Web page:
>I’ve been in a(nother) funk lately… struggling with my own demons and dealing with some painful situations. Not that I’m unique in this–we all have pain, we all have sorrow. So, this week I’m especially thankful to have somebody to lean on. That “somebody” has come to me in the form of four amazing women.
Two of those women are dear friends who know me better than I know myself sometimes. They are always there for me, but never more than when I’m in despair and on a precipice. I’m thankful to both of them for talking me down from the ledge this week.
A third woman, also a dear friend, brought me a gift on Sunday that is full of grace and healing. It’s a beautiful book of icons and lyric poems called Mother of God Similar to Fire. The icons are by William Hart McNichols and the reflections are by Mirabai Starr.
Starr’s reflections are another wonderful example of ekphrastic poetry, like those of Orthodox poet and author, Scott Cairns.
Father McNichols is a Catholic priest who worked as a hospice chaplain for a number of years before studying iconography. Mirabai Starr is, as Fr. McNichols says, “a bright and highly respected author and translator and is gifted above all with a genuine poet-touched soul. Having lost a child, she has dedicated herself to a ministry of sitting with the bereaved.”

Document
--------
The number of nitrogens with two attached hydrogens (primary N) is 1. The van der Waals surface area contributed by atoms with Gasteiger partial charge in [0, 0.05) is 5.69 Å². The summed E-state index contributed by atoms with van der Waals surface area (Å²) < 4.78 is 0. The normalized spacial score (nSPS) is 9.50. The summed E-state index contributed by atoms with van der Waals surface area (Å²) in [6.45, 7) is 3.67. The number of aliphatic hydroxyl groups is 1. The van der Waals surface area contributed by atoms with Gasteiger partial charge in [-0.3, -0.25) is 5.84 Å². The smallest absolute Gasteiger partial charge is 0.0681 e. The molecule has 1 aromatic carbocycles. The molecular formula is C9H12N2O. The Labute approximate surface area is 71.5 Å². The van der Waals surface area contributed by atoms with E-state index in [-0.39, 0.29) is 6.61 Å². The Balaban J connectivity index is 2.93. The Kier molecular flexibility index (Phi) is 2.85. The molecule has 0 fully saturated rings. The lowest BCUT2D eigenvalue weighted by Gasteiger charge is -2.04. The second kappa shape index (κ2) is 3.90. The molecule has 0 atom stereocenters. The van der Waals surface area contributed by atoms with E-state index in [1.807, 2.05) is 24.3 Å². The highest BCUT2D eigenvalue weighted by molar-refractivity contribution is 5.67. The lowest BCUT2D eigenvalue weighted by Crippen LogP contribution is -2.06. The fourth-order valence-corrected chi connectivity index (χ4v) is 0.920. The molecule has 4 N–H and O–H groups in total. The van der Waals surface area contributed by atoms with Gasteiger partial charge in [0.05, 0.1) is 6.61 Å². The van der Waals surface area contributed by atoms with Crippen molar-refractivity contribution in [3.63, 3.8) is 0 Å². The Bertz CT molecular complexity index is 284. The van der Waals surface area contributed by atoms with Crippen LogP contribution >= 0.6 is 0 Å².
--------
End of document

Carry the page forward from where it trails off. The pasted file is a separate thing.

I don’t want to infringe on McNichols and Starr’s copyrights, so I won’t quote any of the poems in full here, or show any of the complete images. I hope they won’t mind the details I’m sharing from two of the icons, and a few lines from the reflections that have blessed me so much this week.
Oh, and the fourth woman? Of course it’s Mary, the Mother of God.
Whenever we attempt to give birth
to something beautiful and true
the dragons of this world seem to crop up
and try to eradicate it…
Wrap me in your protective light, Mother Mary,
so that I may in turn protect the holiness I carry.
Excerpt from “Our Lady of Grace, Vladimir”
Help me rekindle the awe that infuses your countenance,
the fleeting joy that comes at the inevitable price of pain.
Let me be grateful again
for the grace or ordinary moments,
where God dwells.